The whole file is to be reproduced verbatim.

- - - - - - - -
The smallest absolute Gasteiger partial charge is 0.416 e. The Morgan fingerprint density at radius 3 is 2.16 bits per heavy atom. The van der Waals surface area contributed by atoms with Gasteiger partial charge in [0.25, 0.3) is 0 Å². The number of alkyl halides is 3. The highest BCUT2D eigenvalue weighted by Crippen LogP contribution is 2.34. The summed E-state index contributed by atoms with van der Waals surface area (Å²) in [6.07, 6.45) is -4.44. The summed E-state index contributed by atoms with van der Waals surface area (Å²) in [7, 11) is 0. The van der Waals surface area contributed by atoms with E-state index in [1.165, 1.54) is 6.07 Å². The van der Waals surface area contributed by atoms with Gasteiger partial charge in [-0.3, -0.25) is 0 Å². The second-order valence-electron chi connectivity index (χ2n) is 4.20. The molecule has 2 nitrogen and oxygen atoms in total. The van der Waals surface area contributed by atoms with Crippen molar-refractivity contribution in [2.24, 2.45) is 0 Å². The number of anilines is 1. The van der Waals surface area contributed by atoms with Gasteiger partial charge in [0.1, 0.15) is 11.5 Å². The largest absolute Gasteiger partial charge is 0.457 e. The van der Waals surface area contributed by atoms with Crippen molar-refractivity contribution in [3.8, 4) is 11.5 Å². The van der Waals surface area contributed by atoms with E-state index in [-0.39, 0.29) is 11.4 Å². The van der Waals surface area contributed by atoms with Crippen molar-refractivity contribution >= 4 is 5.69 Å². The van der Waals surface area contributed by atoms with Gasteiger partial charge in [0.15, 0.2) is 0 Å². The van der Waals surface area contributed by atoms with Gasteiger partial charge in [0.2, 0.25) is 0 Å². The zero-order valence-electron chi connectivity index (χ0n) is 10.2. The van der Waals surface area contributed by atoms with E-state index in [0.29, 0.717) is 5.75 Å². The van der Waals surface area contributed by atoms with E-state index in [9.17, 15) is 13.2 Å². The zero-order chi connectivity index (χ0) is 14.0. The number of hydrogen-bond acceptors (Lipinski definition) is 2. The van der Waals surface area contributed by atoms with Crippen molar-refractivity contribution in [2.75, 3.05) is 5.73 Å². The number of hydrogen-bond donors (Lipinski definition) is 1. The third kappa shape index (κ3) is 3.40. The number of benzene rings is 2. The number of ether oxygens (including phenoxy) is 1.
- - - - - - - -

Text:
The smallest absolute Gasteiger partial charge is 0.416 e. The Morgan fingerprint density at radius 3 is 2.16 bits per heavy atom. The van der Waals surface area contributed by atoms with Gasteiger partial charge in [0.25, 0.3) is 0 Å². The number of alkyl halides is 3. The highest BCUT2D eigenvalue weighted by Crippen LogP contribution is 2.34. The summed E-state index contributed by atoms with van der Waals surface area (Å²) in [6.07, 6.45) is -4.44. The summed E-state index contributed by atoms with van der Waals surface area (Å²) in [7, 11) is 0. The van der Waals surface area contributed by atoms with E-state index in [1.165, 1.54) is 6.07 Å². The van der Waals surface area contributed by atoms with Gasteiger partial charge in [-0.3, -0.25) is 0 Å². The second-order valence-electron chi connectivity index (χ2n) is 4.20. The molecule has 2 nitrogen and oxygen atoms in total. The van der Waals surface area contributed by atoms with Crippen molar-refractivity contribution in [2.24, 2.45) is 0 Å². The number of anilines is 1. The van der Waals surface area contributed by atoms with Gasteiger partial charge in [0.1, 0.15) is 11.5 Å². The largest absolute Gasteiger partial charge is 0.457 e. The van der Waals surface area contributed by atoms with Crippen molar-refractivity contribution in [3.8, 4) is 11.5 Å². The van der Waals surface area contributed by atoms with E-state index in [-0.39, 0.29) is 11.4 Å². The van der Waals surface area contributed by atoms with Crippen molar-refractivity contribution >= 4 is 5.69 Å². The van der Waals surface area contributed by atoms with Gasteiger partial charge in [0.15, 0.2) is 0 Å². The van der Waals surface area contributed by atoms with Gasteiger partial charge in [0.2, 0.25) is 0 Å². The zero-order valence-electron chi connectivity index (χ0n) is 10.2. The van der Waals surface area contributed by atoms with E-state index in [0.29, 0.717) is 5.75 Å². The van der Waals surface area contributed by atoms with E-state index in [9.17, 15) is 13.2 Å². The zero-order chi connectivity index (χ0) is 14.0. The number of hydrogen-bond acceptors (Lipinski definition) is 2. The van der Waals surface area contributed by atoms with Crippen molar-refractivity contribution in [2.75, 3.05) is 5.73 Å². The number of hydrogen-bond donors (Lipinski definition) is 1. The third kappa shape index (κ3) is 3.40. The number of benzene rings is 2. The number of ether oxygens (including phenoxy) is 1.